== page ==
This Methods Collection focuses on the early detection and diagnosis of prostate cancer (PCa). PCa is the second most frequently diagnosed cancer overall and is the fifth leading cause of cancer mortality in men. Prognosis is relatively positive if t… Show Morehe disease is diagnosed at an early stage and a radical prostatectomy in conjunction with androgen-deprivation therapy (ADT) can be performed. Measurement of blood levels of prostate-specific antigen (PSA) and MRI are currently the most widely used early stage PCa detection methods, however, early diagnosis is still incredibly challenging. Currently, biopsy is the gold standard for early stage PCa detection, however, it is an invasive technique that can result in complications.
Recently, an increasingly large array of PCa markers have been discovered and are being assayed using novel detection methods. Specifically, plasma levels of extracellular microRNAs, circulating exosomes, as well as circulating cancer cells can be measured as prognostic biomarkers for PCa. Plasma levels are typically assayed using either a plasmon sensor chip or flow cytometry, both of which yield extremely precise marker quantitation. Additionally, MRI in conjunction with hyperpolarized [1-13C] pyruvate detects PCa and other cancers with high accuracy. This Methods Collection aims to serve as a central repository of the most significant advances in PCa early detection. Show Less
Guest Editors: Alessandra Recchia, Daniela Denati
CRISPR/Cas genome editing systems represent one of the most robust platforms in basic biomedical research and therapeutic applications. To date, the strategies of CRISPR/Cas9 delivery are primarily physical/chemical approaches such as transfecti… Show Moreon, electroporation, hydrodynamic injection or viral vectors such as lentivirus, adenovirus, or adeno-associated virus. Despite the several available molecular formats of Cas9/gRNA and molecular components includeing plasmid, mRNA, and ribonucleoprotein for physical/chemical delivery, they often are more successful in vitro than in vivo. To deliver Cas9/gRNA components in vivo, various viral and non-viral methods have been developed. Viral vectors carrying the Cas9/gRNA are used extensively because of their high efficiency of gene delivery and long-term transgene expression. However, their intrinsic drawbacks including risk of carcinogenesis, limitation of insertion size and immune responses severely limit their application. As a low toxicity alternative, non-viral methods including lipid nanoparticles, gold nanoparticles, and nanoparticles conjugated to penetrating peptide (CPP) offer appealing possibilities in CRISPR/Cas9 delivery. Current CRISPR/Cas9 delivery systems have shown relatively low gene delivery efficiency and transgene expression. However, with the rapid development of novel biomaterials in recent years, efficient delivery of gene payloads to pass the multiple barriers present under physiological conditions and promote transgene expression can be achieved. The goal of this Methods Collection is to showcase standardized protocols for delivering Cas9/sgRNA components to target cells both in vitro and in vivo. Show Less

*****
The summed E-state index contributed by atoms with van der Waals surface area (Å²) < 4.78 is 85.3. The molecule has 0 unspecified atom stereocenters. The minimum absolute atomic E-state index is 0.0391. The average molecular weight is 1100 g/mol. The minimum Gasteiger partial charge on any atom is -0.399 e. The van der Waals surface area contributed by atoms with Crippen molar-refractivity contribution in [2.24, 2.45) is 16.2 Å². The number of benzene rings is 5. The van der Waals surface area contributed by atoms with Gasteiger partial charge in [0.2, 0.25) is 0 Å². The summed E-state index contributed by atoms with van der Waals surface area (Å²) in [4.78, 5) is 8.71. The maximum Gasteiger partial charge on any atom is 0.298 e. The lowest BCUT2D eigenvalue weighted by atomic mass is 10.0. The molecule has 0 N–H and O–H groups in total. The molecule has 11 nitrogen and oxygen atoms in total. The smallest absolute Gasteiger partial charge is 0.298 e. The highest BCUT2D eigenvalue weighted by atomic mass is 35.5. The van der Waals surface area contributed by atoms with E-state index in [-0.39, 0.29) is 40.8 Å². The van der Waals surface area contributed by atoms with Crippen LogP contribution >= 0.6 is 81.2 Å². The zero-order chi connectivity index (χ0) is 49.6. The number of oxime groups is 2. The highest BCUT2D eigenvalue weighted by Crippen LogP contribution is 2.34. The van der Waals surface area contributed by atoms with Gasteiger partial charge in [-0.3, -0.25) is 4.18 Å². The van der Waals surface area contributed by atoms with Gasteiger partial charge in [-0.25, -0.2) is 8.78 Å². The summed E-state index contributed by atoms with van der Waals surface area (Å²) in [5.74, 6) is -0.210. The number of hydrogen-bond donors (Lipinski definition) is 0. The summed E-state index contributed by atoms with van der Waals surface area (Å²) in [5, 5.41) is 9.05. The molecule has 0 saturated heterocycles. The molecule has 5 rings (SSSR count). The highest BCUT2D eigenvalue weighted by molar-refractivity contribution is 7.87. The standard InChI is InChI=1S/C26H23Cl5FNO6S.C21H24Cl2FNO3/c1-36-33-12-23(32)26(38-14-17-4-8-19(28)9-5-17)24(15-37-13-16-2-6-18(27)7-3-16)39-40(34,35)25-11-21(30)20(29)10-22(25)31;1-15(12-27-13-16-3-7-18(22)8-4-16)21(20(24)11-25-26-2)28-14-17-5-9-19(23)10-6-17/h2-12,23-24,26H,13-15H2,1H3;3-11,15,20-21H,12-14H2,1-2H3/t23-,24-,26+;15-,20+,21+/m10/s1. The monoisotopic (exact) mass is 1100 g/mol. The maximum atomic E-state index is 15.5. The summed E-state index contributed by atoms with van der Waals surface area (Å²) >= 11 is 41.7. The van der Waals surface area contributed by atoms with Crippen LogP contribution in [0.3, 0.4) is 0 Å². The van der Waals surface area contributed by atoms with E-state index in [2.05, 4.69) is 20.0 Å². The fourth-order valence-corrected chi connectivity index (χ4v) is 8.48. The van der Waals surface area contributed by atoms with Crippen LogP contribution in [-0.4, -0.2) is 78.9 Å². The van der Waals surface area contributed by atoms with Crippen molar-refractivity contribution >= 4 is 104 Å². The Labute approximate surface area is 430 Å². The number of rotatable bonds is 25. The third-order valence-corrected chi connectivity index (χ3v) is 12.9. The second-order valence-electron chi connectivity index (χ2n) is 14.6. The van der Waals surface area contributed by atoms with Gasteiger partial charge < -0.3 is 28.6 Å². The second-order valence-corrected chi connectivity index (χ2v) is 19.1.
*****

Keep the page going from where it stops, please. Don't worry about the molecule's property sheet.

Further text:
Guest Editor: Ryan J. Mailloux
Mitochondria are the main source of ATP in most, if not all, mammalian cells. However, these dynamic organelles fulfill a myriad of other cell functions including providing antioxidant support and reactive oxygen species to the cell, serving as an im… Show Moreportant site for the biosynthesis of various biomolecules, and have been documented to serve as a signaling platform, regulating a range of cellular functions in response to different physiological cues. As a consequence, mitochondria are integral for modulating a myriad of physiological functions ranging from locomotion to immune cell function and memory. Defects in mitochondrial function have also been linked to a number of human pathologies transforming this double-membraned organelle into a valuable target for gene or pharmacological therapy. It is, therefore, of the utmost importance that cutting-edge tools and techniques are used to understand the relationship between basic mitochondrial functions and their role in physiology and disease. The goal of this collection is to bring together a rich panoply of methods developed by experts to study mitochondrial functions using in vitro, cell-based, and in vivo approaches. Of interest in this collection are the novel protocols used to measure mitochondrial bioenergetics and functions and how findings can be applied to understand the role of defective mitochondria in the pathogenesis of human diseases. Show Less